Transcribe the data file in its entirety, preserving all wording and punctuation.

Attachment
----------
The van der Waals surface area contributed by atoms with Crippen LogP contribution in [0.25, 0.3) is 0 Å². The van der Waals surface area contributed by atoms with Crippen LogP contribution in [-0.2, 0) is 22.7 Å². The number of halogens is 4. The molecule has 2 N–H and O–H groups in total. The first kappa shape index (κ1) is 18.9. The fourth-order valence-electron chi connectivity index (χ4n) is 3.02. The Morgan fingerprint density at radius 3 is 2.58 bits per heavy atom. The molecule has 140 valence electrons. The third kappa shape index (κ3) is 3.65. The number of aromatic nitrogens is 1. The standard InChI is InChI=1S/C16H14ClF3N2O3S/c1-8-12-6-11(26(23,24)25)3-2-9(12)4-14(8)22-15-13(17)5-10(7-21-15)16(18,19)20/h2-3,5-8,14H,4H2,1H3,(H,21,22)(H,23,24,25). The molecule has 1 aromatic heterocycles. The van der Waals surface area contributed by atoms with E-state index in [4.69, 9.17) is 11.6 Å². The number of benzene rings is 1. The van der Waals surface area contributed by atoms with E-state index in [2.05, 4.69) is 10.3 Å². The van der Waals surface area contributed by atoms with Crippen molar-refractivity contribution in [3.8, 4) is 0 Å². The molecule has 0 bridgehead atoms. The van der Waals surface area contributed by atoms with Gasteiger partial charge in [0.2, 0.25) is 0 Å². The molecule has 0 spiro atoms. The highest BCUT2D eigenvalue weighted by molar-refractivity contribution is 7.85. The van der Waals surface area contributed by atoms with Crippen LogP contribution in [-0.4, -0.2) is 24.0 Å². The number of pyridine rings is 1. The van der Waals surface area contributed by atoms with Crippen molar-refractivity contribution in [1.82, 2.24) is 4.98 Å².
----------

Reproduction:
The van der Waals surface area contributed by atoms with Crippen LogP contribution in [0.25, 0.3) is 0 Å². The van der Waals surface area contributed by atoms with Crippen LogP contribution in [-0.2, 0) is 22.7 Å². The number of halogens is 4. The molecule has 2 N–H and O–H groups in total. The first kappa shape index (κ1) is 18.9. The fourth-order valence-electron chi connectivity index (χ4n) is 3.02. The Morgan fingerprint density at radius 3 is 2.58 bits per heavy atom. The molecule has 140 valence electrons. The third kappa shape index (κ3) is 3.65. The number of aromatic nitrogens is 1. The standard InChI is InChI=1S/C16H14ClF3N2O3S/c1-8-12-6-11(26(23,24)25)3-2-9(12)4-14(8)22-15-13(17)5-10(7-21-15)16(18,19)20/h2-3,5-8,14H,4H2,1H3,(H,21,22)(H,23,24,25). The molecule has 1 aromatic heterocycles. The van der Waals surface area contributed by atoms with E-state index in [4.69, 9.17) is 11.6 Å². The number of benzene rings is 1. The van der Waals surface area contributed by atoms with E-state index in [2.05, 4.69) is 10.3 Å². The van der Waals surface area contributed by atoms with Crippen molar-refractivity contribution in [3.8, 4) is 0 Å². The molecule has 0 bridgehead atoms. The van der Waals surface area contributed by atoms with Gasteiger partial charge in [0.2, 0.25) is 0 Å². The molecule has 0 spiro atoms. The highest BCUT2D eigenvalue weighted by molar-refractivity contribution is 7.85. The van der Waals surface area contributed by atoms with Crippen LogP contribution in [-0.4, -0.2) is 24.0 Å². The number of pyridine rings is 1. The van der Waals surface area contributed by atoms with Crippen molar-refractivity contribution in [1.82, 2.24) is 4.98 Å².